Money Laundering Linked to Weak UBO Regulations

Last month, a BBC investigation run by journalists Simon Maybin and Tim Whewell discovered 100 suspicious companies potentially connected to international money laundering all located in a single office block in Potters Bar, UK.  The investigation suggests that approximately £1.2 billion ($1.6 million) was laundered through these companies and the unkempt conditions of the office building itself was enough to indicate suspicious activity when compared to the large sums of money flowing through them.  Transparency International (TI) has also reported that they believe billions of pounds were laundered from Russia and ex-Soviet states through the use of these companies.

An anti-corruption investigation last year discovered that one of the Potters Bar companies owns a Ukrainian firm which in turn owns the Parkovy Congress & Exhibition Center.  This investigation concluded that the funds used for the construction of the Parkovy Centre were most likely stolen from the Ukrainian state.  Prosecutors estimate that ex- President Yanukovych and his colleagues were connected to this scheme and stole over £29 billion ($40 billion) while in office.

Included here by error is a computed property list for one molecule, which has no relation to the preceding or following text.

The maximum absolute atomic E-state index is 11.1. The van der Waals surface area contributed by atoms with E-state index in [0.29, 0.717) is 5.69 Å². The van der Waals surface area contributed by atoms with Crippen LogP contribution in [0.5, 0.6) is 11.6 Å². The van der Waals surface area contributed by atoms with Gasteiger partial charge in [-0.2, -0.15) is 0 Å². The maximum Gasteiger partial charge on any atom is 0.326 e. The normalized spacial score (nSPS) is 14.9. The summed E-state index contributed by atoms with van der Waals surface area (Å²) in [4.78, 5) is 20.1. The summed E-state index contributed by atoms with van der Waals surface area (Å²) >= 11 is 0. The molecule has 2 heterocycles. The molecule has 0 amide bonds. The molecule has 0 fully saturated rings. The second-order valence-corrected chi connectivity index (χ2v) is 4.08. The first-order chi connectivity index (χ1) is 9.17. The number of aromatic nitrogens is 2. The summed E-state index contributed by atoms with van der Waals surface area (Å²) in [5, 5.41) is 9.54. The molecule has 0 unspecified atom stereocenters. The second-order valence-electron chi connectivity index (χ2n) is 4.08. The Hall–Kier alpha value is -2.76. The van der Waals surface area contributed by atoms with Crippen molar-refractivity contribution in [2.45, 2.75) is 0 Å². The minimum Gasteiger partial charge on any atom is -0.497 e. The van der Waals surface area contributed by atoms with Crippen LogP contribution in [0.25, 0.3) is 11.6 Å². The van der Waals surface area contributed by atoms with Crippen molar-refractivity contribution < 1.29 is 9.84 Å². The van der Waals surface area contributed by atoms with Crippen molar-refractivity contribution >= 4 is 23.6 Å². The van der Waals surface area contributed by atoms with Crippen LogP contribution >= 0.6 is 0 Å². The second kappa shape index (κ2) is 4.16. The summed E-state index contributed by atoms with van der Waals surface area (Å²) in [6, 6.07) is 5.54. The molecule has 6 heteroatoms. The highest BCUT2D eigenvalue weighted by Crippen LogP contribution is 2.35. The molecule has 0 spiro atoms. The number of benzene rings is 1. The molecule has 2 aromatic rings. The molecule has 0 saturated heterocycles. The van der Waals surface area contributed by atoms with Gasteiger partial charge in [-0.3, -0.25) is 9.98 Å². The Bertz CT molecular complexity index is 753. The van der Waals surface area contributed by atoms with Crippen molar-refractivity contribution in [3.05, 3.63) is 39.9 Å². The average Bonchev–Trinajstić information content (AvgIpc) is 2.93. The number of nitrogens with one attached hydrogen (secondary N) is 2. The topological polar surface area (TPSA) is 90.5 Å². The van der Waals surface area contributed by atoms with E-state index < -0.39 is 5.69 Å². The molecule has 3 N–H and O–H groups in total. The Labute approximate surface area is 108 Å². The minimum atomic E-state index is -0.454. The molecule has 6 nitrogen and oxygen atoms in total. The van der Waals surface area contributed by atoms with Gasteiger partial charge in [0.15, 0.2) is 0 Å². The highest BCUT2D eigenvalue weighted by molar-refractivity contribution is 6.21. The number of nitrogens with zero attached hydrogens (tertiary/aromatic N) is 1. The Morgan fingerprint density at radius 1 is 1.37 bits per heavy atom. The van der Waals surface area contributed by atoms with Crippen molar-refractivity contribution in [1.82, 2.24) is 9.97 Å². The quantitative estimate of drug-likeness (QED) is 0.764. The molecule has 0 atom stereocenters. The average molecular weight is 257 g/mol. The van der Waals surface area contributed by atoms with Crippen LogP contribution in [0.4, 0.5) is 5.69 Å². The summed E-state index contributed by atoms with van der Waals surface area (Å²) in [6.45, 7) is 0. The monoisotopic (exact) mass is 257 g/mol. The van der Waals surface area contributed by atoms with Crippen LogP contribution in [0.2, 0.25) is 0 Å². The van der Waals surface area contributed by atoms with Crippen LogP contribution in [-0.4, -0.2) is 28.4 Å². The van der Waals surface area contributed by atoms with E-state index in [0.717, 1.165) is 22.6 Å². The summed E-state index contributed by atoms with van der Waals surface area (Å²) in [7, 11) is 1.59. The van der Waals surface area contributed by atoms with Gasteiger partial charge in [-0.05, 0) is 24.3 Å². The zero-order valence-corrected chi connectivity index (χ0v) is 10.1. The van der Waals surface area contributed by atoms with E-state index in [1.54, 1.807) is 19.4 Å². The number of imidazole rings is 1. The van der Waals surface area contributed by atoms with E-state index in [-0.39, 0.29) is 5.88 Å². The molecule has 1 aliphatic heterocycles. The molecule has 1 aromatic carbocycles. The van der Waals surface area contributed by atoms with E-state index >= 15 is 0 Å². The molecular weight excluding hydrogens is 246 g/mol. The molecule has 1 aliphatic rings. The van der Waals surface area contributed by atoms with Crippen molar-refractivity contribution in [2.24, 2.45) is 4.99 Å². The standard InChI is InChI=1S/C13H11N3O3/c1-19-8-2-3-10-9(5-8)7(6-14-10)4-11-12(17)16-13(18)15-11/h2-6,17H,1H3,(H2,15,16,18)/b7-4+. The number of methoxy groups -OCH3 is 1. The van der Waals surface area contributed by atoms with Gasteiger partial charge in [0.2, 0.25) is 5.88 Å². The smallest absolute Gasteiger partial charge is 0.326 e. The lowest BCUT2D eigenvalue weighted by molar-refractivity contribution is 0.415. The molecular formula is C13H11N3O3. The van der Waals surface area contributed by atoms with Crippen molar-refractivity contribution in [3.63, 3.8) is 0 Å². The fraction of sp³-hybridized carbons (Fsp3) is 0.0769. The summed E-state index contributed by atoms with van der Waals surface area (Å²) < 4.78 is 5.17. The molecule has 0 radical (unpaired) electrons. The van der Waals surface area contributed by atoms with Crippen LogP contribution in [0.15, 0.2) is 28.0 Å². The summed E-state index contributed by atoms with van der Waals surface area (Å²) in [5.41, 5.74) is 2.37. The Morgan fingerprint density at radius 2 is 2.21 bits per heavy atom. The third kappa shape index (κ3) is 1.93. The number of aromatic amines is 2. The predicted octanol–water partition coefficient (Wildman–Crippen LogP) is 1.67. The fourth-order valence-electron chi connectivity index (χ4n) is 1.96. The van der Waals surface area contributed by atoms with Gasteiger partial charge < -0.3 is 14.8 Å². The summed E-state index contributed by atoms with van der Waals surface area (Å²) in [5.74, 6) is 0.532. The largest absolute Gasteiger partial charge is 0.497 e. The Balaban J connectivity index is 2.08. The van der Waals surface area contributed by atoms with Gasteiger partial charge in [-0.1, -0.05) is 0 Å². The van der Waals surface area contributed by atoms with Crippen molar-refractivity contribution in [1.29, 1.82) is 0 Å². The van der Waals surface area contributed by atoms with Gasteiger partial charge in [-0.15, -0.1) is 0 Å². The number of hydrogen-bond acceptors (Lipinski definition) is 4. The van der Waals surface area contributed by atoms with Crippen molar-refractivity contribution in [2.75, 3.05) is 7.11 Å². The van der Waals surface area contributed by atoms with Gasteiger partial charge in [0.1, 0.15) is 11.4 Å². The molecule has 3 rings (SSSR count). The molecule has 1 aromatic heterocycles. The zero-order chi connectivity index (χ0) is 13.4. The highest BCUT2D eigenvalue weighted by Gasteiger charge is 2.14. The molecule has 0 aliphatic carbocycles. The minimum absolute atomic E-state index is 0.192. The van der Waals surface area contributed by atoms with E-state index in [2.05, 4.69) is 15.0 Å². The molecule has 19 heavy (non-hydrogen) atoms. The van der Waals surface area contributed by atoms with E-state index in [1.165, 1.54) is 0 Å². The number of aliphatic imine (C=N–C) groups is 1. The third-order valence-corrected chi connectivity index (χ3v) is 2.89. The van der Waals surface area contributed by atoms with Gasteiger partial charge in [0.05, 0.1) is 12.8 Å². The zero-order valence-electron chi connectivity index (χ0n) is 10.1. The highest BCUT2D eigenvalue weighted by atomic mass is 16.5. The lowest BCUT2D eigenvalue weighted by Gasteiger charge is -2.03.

Following compliance regulations, UK companies must select and report the ultimate beneficial owner (UBO), or person who holds the majority of control over the company, to a public register.  However, according to the Global Witness, 350,000 UK companies have failed to do so or are reporting false information such as using employees from offshore companies.  Global Witness spokesperson Murray Worthy stated that “The vast majority of those companies will not meet requirements of the register and are hiding who really owns and controls those companies.”  In response, Companies House, the holder of the UK company ownership register, insisted to the BBC that they do perform checks into the information reported from companies.  Although, it is interesting to note that the companies who have violated their regulations by failing to report the correct UBO information have not been prosecuted yet.  

The fact that Companies House is having great difficulty ensuring accurate UBO information is recorded and even failing to prosecute violators of the UBO regulations is a clear indication that something needs to change for the better.  Either the UK strengthens and enforces its UBO regulations or, if the UK chooses to stop using a public register, another solution would be the use of regulated offshore company formation agents who can gather and analyze important AML/KYC compliance data in order to determine if the information is accurate or false because criminals often feel more comfortable revealing themselves confidentially instead of publicly.  Overall, Companies House and other similar public registers need to practice stronger due diligence and enforce more stringent penalties for failing to adhere to the AML regulations in place.


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